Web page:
Neil Jordan new film (2012) revisits the vampire territory that he explored in the 1994 Interview With a Vampire. Like that film this offers a distinctive take on the genre. This is down in great measure to the script by Moira Buffini adapted from her own play. She clearly has a taste for the gothic, having also adapted Jane Eyre in 2011. Jordan’s output is closer to film noir, including frequent femme fatales. This offers the most distinctive feature of Byzantium, the central and strong female characters of Clara (Gemma Arterton) and Eleanor (Saoirse Ronan). Clara is a vital sexually dominant character, played with relish by Arterton. Ronan as Eleanor is suitably restrained as a moody and rather fragile teenager. By comparison the men, human or undead, are somewhat pallid in comparison. The June Sight & Sound had an article by Kim Newman who traces the film vampiric lineage in Deadly is the Female. None of the titles he mentioned seem to have a woman with as much panache as Clara.
The film also has distinctive settings: one of the contributions by Jordan. We cut between a run-down English seaside town [actually Hastings] and a barren Irish landscape [the Barra Peninsula]. Visually the film is a real pleasure. We alternate from forbidding and mysterious landscapes, to the washed out neon-lit resort, and moments of vivid colour as the victim toll mounts. The transformation from human to undead is both impressive and distinctive.
The plot brings together a variety of strands from vampiric literature and C19th melodrama. Some of this is deliberately over the top, and whilst there are surprises some of the mechanics are signalled well in advance. The title Byzantium seems to be a rather arbitrary inclusion with a link to the early medieval world.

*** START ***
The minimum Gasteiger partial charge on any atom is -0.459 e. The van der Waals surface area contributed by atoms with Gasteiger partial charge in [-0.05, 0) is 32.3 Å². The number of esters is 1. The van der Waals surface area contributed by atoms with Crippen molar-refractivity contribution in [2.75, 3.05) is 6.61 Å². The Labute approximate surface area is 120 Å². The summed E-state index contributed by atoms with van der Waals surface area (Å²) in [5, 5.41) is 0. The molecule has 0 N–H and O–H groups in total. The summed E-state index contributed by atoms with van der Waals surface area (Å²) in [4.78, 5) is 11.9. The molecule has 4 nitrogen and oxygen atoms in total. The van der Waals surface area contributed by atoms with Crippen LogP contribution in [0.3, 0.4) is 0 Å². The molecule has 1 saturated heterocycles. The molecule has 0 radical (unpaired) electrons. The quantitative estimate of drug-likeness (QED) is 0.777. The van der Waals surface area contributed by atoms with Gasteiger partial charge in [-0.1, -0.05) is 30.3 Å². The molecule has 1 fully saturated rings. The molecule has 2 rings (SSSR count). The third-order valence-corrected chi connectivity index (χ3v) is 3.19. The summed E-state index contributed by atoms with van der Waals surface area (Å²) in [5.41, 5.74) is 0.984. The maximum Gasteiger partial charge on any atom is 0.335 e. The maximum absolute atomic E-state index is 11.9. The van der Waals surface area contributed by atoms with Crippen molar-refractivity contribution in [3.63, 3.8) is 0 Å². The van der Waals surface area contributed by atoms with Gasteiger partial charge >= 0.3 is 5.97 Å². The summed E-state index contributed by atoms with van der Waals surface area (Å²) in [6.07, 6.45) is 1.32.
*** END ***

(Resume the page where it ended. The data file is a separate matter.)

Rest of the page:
I watched the film at the Vue Cinema in central Leeds. The foyer proudly informs patrons that all the projectors are 4K; however, they neglect to provide any information about whether the DCPs are 2K or 4K. I remember a profile of the Chief Executive of Vue in The Guardian, where he said he was ‘passionate about film’. His cinemas need a little more of this. The film was screened in 2.35:1 though the masking remains as for 16:9 [one of the oddities of this cinema is the aspect ratio of the screens]. And I do not remember any warning about ‘mobile phones’ before the screening commenced. Sure enough, just as we started the climatic sequence one lit up in the row in front of me. Vampires in Byzantium have a really impressive nail on the index finger: I would have traded for one at that moment.
I thought it was one of the best films Neil Jordan has made in a while, much better than his Interview With a Vampire. I liked the way he (and/or Moira Buffini) played around with the genre without moving too far away from vampire lore (cf Joss Weedon’s redemption-seeking vampires). What made the film are, as you suggest, the two terrific central performances of Gemma Arterton and Saoirse Ronan (you’ve got a typo in her name), particularly the latter, which forms the central core of the film; and the terrific mise en scene/cinematography. The film looked so good. Seaside towns off-season can be a bit depressing but Hastings under Neil Jordan’s eye looked very impressive.
I particularly liked the “over-the-top” sequences on the island, with the waterfalls gushing down in a rush of pure white to be blended with blood – a change from the boring old fangs initiation routine we’re familiar with from the Hammer films (cleverly referenced in Byzantium).